‘Oskar Kokoschka – a Rebel from Vienna’ is a major retrospective of the Austrian modernist artist’s work. Kokoschka was associated with both Gustav Klimt and Egon Schiele in Vienna and achieved international renown with his revolutionary style of figurative art.
Kokoschka, who was born in 1886 in Pochlarn, Austria, was trained at the University of Applied Arts in Vienna. His early works were expressive experiments in depicting the human form that shocked the Viennese public but influenced other artists. His aim was to reveal the inner self of the subject rather than to produce a conventional portrait..
Oskar Kokoschka ‘Herwarth Walden’ (1910)
From 1912 to 1914, Kokoschka’s muse was Alma Mahler, with whom he became obsessed, to the extent that when their relationship came to an end he famously had a life-size doll made of her.
Oskar Kokoschka ‘Alma Mahler’ (1913)
Oscar Kokoschka ‘Tre Croci, Dolomite Landscape’ (1913)
Kokoschka joined the army at the outbreak of the First World War but was seriously wounded twice. Whilst receiving care for depression in a convalescent home in Dresden he became a professor in the city’s Academy of Fine Arts. The paintings he produced there were brightly coloured and extremely expressive.
Oskar Kokoschka ‘Self-Portrait’ (1917)
Oskar Kokoschka ‘The Power of Music’ (1918)
Oskar Kokoschka ‘The Painter II (Painter and Model II)’ (1923)
He then travelled extensively throughout Europe, North Africa and the Middle East, but after the death of his sponsor, Paul Cassirer, he had financial problems and returned to Vienna. Two years later, he moved to Prague where he met and married Olda Palkovska. However, from Czechoslovakia he saw the rise of the Nazi party, which classified his art as ‘degenerate’, and he fled to England in 1938. After the end of the war he obtained British citizenship and this enabled him to continue his career in Europe.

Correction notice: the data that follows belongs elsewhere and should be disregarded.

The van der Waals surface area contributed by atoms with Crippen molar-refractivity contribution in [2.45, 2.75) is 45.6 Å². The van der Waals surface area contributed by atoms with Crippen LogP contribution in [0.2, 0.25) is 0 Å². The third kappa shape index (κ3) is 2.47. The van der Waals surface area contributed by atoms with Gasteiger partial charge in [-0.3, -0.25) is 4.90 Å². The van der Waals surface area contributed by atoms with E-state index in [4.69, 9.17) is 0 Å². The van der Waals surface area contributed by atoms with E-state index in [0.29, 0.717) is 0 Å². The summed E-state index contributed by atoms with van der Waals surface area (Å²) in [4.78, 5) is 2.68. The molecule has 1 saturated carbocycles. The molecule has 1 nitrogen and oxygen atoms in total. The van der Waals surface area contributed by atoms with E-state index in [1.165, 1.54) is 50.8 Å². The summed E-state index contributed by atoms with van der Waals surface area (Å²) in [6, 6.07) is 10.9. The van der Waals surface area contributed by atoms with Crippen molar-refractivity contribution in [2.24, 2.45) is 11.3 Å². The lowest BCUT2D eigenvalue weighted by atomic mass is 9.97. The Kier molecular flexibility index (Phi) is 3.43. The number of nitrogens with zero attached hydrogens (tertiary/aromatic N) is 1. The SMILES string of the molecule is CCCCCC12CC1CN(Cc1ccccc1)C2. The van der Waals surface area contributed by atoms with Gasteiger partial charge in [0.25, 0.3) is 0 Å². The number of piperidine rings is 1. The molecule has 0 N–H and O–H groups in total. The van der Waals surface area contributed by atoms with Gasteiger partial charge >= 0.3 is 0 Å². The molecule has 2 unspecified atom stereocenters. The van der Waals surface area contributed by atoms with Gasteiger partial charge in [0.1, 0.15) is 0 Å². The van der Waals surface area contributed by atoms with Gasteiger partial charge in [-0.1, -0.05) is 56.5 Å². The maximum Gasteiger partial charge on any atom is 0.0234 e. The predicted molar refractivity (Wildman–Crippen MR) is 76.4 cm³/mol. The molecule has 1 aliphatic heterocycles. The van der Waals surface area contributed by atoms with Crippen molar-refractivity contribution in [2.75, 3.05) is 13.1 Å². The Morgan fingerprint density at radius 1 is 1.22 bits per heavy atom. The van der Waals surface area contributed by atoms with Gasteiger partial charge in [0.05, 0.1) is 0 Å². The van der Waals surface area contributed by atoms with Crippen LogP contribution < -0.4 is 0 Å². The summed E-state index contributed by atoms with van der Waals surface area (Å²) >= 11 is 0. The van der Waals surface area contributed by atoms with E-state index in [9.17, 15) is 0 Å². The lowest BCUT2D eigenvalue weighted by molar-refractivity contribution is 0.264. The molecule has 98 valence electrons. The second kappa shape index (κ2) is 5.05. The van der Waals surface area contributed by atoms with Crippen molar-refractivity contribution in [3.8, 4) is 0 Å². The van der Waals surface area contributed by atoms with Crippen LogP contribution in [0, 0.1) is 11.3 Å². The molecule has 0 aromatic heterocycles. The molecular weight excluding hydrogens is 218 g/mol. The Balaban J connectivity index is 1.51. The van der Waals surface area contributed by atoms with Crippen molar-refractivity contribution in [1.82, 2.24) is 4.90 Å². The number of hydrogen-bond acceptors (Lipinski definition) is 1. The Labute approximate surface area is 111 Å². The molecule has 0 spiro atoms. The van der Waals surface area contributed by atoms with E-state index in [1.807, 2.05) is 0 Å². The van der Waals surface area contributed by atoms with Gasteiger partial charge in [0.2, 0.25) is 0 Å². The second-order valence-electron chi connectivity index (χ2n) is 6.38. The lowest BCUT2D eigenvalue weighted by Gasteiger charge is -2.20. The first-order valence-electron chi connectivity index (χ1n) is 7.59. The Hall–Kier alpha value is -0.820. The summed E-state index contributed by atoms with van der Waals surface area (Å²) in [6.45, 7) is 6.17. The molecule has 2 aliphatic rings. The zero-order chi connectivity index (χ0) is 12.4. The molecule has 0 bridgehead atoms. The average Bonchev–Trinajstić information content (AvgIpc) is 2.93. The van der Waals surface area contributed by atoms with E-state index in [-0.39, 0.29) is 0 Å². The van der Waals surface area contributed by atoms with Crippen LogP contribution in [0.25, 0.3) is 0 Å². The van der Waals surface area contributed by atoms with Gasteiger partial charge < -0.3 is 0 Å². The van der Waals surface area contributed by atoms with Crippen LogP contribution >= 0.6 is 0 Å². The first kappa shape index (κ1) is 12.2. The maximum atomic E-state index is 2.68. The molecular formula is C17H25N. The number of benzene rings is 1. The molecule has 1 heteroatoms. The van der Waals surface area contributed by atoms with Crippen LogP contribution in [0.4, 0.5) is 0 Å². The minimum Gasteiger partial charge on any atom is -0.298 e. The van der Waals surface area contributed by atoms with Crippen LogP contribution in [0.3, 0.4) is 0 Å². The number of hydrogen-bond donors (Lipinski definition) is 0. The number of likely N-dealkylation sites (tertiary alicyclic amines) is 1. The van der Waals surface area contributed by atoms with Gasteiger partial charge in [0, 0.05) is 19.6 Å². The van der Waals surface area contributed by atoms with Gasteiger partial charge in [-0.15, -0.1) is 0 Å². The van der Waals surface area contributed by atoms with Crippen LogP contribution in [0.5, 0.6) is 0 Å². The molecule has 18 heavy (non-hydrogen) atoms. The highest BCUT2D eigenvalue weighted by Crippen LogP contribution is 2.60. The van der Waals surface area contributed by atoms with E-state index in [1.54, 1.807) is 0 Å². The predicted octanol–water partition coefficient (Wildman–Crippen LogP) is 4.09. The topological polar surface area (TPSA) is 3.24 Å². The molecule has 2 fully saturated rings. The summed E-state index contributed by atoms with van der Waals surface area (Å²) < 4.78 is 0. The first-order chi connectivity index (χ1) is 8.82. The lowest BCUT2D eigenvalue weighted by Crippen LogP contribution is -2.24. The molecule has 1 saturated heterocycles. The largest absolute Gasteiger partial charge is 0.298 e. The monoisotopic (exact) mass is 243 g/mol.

Oskar Kokoschka ‘Self-Portrait of a Degenerate Artist’ (1937)
He eventually settled in Switzerland from where he confirmed his position as a leading international painter, becoming extremely influential for the next generation of artists, especially after his founding of the ‘School of Vision’ in Salzburg in 1953. It was not a school in the conventional sense but rather Kokoschka’s attempt to revive humanist ideals after the horrors of the war. He explained that the school, which was open to all, did not “strive towards technical skill, nor towards photographic imitations of nature, and not at all towards abstract art … I want to teach my students the art of vision”.
Kokoschka died in Montreux, Switzerland in February 1980.